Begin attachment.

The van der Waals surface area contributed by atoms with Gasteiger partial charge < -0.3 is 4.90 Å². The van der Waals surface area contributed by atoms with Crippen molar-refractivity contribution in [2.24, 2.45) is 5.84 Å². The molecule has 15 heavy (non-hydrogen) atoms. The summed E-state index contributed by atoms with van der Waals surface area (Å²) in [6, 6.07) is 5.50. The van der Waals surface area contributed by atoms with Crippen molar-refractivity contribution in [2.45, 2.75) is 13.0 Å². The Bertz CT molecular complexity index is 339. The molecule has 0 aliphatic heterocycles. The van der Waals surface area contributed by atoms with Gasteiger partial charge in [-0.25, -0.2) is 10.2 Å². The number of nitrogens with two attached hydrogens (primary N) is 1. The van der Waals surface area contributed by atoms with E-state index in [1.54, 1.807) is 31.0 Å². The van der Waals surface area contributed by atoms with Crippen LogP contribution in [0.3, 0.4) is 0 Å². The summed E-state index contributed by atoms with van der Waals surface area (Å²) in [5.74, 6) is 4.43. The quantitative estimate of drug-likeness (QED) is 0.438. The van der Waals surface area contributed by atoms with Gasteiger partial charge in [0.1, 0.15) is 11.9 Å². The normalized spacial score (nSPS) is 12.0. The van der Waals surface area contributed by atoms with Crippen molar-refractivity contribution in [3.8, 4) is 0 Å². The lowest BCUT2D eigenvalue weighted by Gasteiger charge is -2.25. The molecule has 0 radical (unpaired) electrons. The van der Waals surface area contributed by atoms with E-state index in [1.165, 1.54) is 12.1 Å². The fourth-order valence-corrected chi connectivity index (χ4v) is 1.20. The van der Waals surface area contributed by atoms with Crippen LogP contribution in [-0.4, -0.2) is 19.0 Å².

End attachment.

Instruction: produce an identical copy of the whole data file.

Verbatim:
The van der Waals surface area contributed by atoms with Gasteiger partial charge < -0.3 is 4.90 Å². The van der Waals surface area contributed by atoms with Crippen molar-refractivity contribution in [2.24, 2.45) is 5.84 Å². The molecule has 15 heavy (non-hydrogen) atoms. The summed E-state index contributed by atoms with van der Waals surface area (Å²) in [6, 6.07) is 5.50. The van der Waals surface area contributed by atoms with Crippen molar-refractivity contribution in [2.45, 2.75) is 13.0 Å². The Bertz CT molecular complexity index is 339. The molecule has 0 aliphatic heterocycles. The van der Waals surface area contributed by atoms with Gasteiger partial charge in [-0.25, -0.2) is 10.2 Å². The number of nitrogens with two attached hydrogens (primary N) is 1. The van der Waals surface area contributed by atoms with E-state index in [1.54, 1.807) is 31.0 Å². The van der Waals surface area contributed by atoms with Crippen LogP contribution in [0.3, 0.4) is 0 Å². The summed E-state index contributed by atoms with van der Waals surface area (Å²) in [5.74, 6) is 4.43. The quantitative estimate of drug-likeness (QED) is 0.438. The van der Waals surface area contributed by atoms with Gasteiger partial charge in [0.1, 0.15) is 11.9 Å². The normalized spacial score (nSPS) is 12.0. The van der Waals surface area contributed by atoms with Crippen molar-refractivity contribution in [3.8, 4) is 0 Å². The lowest BCUT2D eigenvalue weighted by Gasteiger charge is -2.25. The molecule has 0 radical (unpaired) electrons. The van der Waals surface area contributed by atoms with E-state index in [1.165, 1.54) is 12.1 Å². The fourth-order valence-corrected chi connectivity index (χ4v) is 1.20. The van der Waals surface area contributed by atoms with Crippen LogP contribution in [-0.4, -0.2) is 19.0 Å².